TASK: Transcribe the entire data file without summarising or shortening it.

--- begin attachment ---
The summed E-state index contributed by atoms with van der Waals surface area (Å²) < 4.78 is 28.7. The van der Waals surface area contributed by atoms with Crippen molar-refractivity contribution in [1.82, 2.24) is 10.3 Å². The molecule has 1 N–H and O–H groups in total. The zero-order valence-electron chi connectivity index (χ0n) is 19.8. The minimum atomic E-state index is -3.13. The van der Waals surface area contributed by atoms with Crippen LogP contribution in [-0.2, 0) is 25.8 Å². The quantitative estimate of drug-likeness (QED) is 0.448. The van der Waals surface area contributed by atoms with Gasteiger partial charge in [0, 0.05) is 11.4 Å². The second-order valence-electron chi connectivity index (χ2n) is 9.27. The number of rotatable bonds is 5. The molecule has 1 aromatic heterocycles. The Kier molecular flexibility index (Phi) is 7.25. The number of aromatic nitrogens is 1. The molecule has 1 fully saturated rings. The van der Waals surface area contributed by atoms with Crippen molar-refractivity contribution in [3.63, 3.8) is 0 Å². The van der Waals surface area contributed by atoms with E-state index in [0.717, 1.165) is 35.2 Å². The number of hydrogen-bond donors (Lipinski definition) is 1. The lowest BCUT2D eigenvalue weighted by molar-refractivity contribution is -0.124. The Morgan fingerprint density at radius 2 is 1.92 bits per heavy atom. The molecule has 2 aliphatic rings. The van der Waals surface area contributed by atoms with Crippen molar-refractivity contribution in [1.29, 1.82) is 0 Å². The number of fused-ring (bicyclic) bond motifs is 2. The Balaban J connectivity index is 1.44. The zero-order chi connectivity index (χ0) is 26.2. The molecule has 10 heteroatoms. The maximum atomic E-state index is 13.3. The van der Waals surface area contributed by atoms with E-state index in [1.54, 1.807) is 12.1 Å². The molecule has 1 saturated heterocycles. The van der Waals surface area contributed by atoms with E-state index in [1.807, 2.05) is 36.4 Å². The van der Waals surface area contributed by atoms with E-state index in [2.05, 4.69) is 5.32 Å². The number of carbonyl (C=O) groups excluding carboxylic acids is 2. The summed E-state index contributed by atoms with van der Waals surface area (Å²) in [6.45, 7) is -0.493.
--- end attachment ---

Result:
The summed E-state index contributed by atoms with van der Waals surface area (Å²) < 4.78 is 28.7. The van der Waals surface area contributed by atoms with Crippen molar-refractivity contribution in [1.82, 2.24) is 10.3 Å². The molecule has 1 N–H and O–H groups in total. The zero-order valence-electron chi connectivity index (χ0n) is 19.8. The minimum atomic E-state index is -3.13. The van der Waals surface area contributed by atoms with Crippen LogP contribution in [-0.2, 0) is 25.8 Å². The quantitative estimate of drug-likeness (QED) is 0.448. The van der Waals surface area contributed by atoms with Gasteiger partial charge in [0, 0.05) is 11.4 Å². The second-order valence-electron chi connectivity index (χ2n) is 9.27. The number of rotatable bonds is 5. The molecule has 1 aromatic heterocycles. The Kier molecular flexibility index (Phi) is 7.25. The number of aromatic nitrogens is 1. The molecule has 1 fully saturated rings. The van der Waals surface area contributed by atoms with Crippen molar-refractivity contribution in [3.63, 3.8) is 0 Å². The van der Waals surface area contributed by atoms with E-state index in [0.717, 1.165) is 35.2 Å². The number of hydrogen-bond donors (Lipinski definition) is 1. The lowest BCUT2D eigenvalue weighted by molar-refractivity contribution is -0.124. The Morgan fingerprint density at radius 2 is 1.92 bits per heavy atom. The molecule has 2 aliphatic rings. The van der Waals surface area contributed by atoms with Crippen molar-refractivity contribution in [1.29, 1.82) is 0 Å². The number of fused-ring (bicyclic) bond motifs is 2. The Balaban J connectivity index is 1.44. The zero-order chi connectivity index (χ0) is 26.2. The molecule has 10 heteroatoms. The maximum atomic E-state index is 13.3. The van der Waals surface area contributed by atoms with E-state index in [1.54, 1.807) is 12.1 Å². The molecule has 1 saturated heterocycles. The van der Waals surface area contributed by atoms with E-state index in [1.807, 2.05) is 36.4 Å². The van der Waals surface area contributed by atoms with E-state index in [2.05, 4.69) is 5.32 Å². The number of carbonyl (C=O) groups excluding carboxylic acids is 2. The summed E-state index contributed by atoms with van der Waals surface area (Å²) in [6.45, 7) is -0.493.